Day-Care Boys – Acting Like Mean Girls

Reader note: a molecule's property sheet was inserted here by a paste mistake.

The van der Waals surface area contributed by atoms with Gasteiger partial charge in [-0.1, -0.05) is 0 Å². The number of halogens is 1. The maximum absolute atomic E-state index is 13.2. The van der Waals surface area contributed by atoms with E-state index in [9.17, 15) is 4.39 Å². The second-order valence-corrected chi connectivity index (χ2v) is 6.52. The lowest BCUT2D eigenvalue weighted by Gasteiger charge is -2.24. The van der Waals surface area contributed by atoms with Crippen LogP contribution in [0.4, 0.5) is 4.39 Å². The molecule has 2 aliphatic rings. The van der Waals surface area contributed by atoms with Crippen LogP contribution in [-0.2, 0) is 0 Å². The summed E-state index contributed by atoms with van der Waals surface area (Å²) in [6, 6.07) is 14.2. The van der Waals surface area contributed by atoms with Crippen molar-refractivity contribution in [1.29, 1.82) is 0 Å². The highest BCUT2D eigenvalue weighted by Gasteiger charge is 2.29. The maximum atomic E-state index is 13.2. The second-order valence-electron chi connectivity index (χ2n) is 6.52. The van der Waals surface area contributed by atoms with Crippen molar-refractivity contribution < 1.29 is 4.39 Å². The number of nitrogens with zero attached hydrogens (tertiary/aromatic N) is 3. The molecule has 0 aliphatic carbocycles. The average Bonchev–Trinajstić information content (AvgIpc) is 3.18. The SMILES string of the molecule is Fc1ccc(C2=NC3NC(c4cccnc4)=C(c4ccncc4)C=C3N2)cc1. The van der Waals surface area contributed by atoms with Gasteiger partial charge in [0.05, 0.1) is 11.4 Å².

The problem of adolescent bullying has attracted a great deal of attention in the media and in public-policy forums in recent years. Curiously, journalists and policymakers rarely acknowledge one of the root causes of that bullying—namely, America’s increasing reliance on the day-care center as a replacement for the at-home mother. But the role of the day-care center in incubating bullying has recently come to light in an illuminating study of gender-typed aggression, a study revealing that boys who spend a lot of time in day care as toddlers are curiously likely to behave like the cattiest girls when they are in middle school. Completed by researchers affiliated with the National Institute of Child Health and Development (NICHD) Early Child Care Research Network, this new study focuses particularly on “relational aggression” among boys and girls ages eight through eleven. Defined as “behaviors that harm others through damage (or the threat of damage) to relationships or feelings of acceptance, friendship, or group inclusion,” relational aggression has not yet been fully explained by social scientists. But this NICHD team seeks to shed light on its antecedents, its development, and its dynamics. At the outset, the scholars recognize that relational aggression fits within a larger typology of aggression and that aggression of all sorts may be affected by early childcare. Indeed, in explaining their research agenda, the NICH investigators cite a number of earlier studies linking non-maternal childcare to childhood aggression. They note, for instance, a 2003 study finding that “any type of [nonparental] child care from 6–54 months of age was associated with aggressive behavior reported by caregivers at 54 months and teachers at kindergarten.” They also point to research evidence from the same period implicating “center-based care . . . with externalizing problems and conflict with adults.” A 2007 study of interest to the NICHD team establish
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